How We Met: Arabella Weir & Jan Ravens

 

Arabella Weir, 54

A comedy performer and writer, Weir rose to fame on 'Alexei Sayle's Stuff' in the late 1980s, and later in 'The Fast Show'. She has written several books, among them 'Does My Bum Look Big in This?'. Married with two children, she lives in north London.

We met in 1988, on the second series of Alexei Sayle's Stuff; we became friends from the first day. Jan wasn't competitive towards me for a moment [Ravens had been in the first series, Weir joining for the second]; I just remember us laughing a lot. I was seeing a man named Patrick at the time, who was a producer. Postman Pat had just started, so Jan and I would sing "Producer Pat, Producer Pat" to the theme tune. We made ourselves sick with laughter. He had a black-and-white cat as well, funnily enough.

When I was on The Fast Show, they were both the best and worst times of my life – [for the final three years of the series] I was the only woman among a group of men who acted like a rugby team. I felt like the unsupported sister.

But with Jan, I have not only a shared sense of humour, and also a sense of solidarity; one of the reasons I love her so is that she has such a positive attitude to life, so much more than me. Somebody pushes me over in the street, and I'd call them a fucking wanker; Jan would be sure it was a mistake. She is less bitter than I am, which is amazing when you consider our situation: it's not easy being a woman in comedy, an institution largely run by Oxbridge men.

We don't socialise as much as I'd like because, frankly, she may as well live in Turkey as far as I'm concerned, only without the oppressive regime. Or maybe they do have an oppressive regime in Barnes? I'm from north London, another continent altogether.

We compromise by meeting in town, for drinks normally. I'm the lairy one, shouting a lot, and Jan is always the one trying to calm me down, saying, "OK, that's quite enough of that, Marjorie." My name isn't Marjorie, incidentally. It's just a thing we do.

We've talked about collaborating on something for ages now. It's either going to be a pastiche of the TV show Country House Rescue, or a stage show about two women of a certain age. No, not all about control pants and pubic hairs on chins, thank you, but long scenes that ramble on and on with no end – rather like me.

Jan Ravens, 54

One of Britain's leading impressionists, Ravens found fame on 'Spitting Image' and, later, in 'Dead Ringers'. She is married to Max Hole, vice-president of Universal Music Group, and has three sons. She lives in Barnes, south-west London.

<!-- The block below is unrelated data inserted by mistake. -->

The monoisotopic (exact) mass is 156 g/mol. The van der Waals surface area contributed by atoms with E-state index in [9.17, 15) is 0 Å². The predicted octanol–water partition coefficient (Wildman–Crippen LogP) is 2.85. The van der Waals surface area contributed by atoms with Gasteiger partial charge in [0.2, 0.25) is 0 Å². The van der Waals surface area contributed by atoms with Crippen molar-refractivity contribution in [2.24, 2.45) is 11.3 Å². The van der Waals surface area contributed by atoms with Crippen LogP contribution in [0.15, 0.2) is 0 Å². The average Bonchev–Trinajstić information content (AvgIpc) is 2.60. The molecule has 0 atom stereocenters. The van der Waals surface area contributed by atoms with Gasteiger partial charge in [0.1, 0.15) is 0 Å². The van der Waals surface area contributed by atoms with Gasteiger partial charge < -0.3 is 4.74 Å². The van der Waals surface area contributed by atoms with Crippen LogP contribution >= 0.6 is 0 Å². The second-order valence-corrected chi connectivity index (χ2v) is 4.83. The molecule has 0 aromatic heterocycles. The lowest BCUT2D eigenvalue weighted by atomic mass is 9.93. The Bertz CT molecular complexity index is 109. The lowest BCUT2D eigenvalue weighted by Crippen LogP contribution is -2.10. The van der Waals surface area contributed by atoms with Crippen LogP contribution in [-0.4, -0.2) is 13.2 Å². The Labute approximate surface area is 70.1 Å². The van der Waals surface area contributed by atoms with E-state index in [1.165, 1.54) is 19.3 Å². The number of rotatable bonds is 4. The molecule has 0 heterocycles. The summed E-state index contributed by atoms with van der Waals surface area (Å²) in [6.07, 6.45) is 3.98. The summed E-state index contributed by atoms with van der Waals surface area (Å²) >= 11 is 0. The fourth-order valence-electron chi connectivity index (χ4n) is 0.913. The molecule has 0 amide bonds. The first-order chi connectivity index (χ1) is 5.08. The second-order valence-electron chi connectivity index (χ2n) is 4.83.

I first met Arabella in 1989. The sketches we did on the Alexei Sayle show were brilliant, but even there the women in the scripts were called "Girl 1" and "Girl 2". That, I think, is indicative of the battle we have had to face in the world of comedy. I'm not sure what Arabella thought about being "Girl 2", but I was bowled over by her. She seemed so confident, so amazingly full of life, and she really made me laugh. We had an instant rapport, both of us being quite feisty ladies in a world in which we, as women, were the minority.

Her life was far more colourful than mine back then. I was already married with one child, and Arabella, as I recall, was pretty much footloose and fancy-free. We've always had periods in our lives when we have come together and gone away again, but it is always easy to instantly reconnect with her. In many ways, we've had parallel lives ever since, juggling children and careers.

She can be quite scary sometimes, Arabella. I tend to be a bit of a people-pleaser. Obviously, as an impressionist, I can also be quite scabrous myself, but my default mechanism is to be nice. Arabella has more confidence to say fuck you.

But then, underneath it all, as with all of us I suppose, there is a lot of insecurity too. Even having known her for years, I was gobsmacked reading her book The Real Me is Thin, about her issues with food and how they came about. I'm surprised she isn't completely bonkers having gone through what she did. In many ways, reading and discussing her book has deepened our friendship. We can laugh together, be a couple of funsters, but also talk about anything.

We don't socialise very much: she is way up in Crouch End and I'm out in Barnes. But we are trying to write together, and we meet in town as much as we can. She's very good at it, very forthright, and comes up with ideas all the time, whereas I am more self-editing. If we were both like me, we would never get anything done.

Will our relationship endure? I think so. Unless she goes off me, of course.

Jan Ravens will be starring in 'The Intervention' at the Assembly Rooms from 3 to 26 August at the Edinburgh Festival (arfringe.com)

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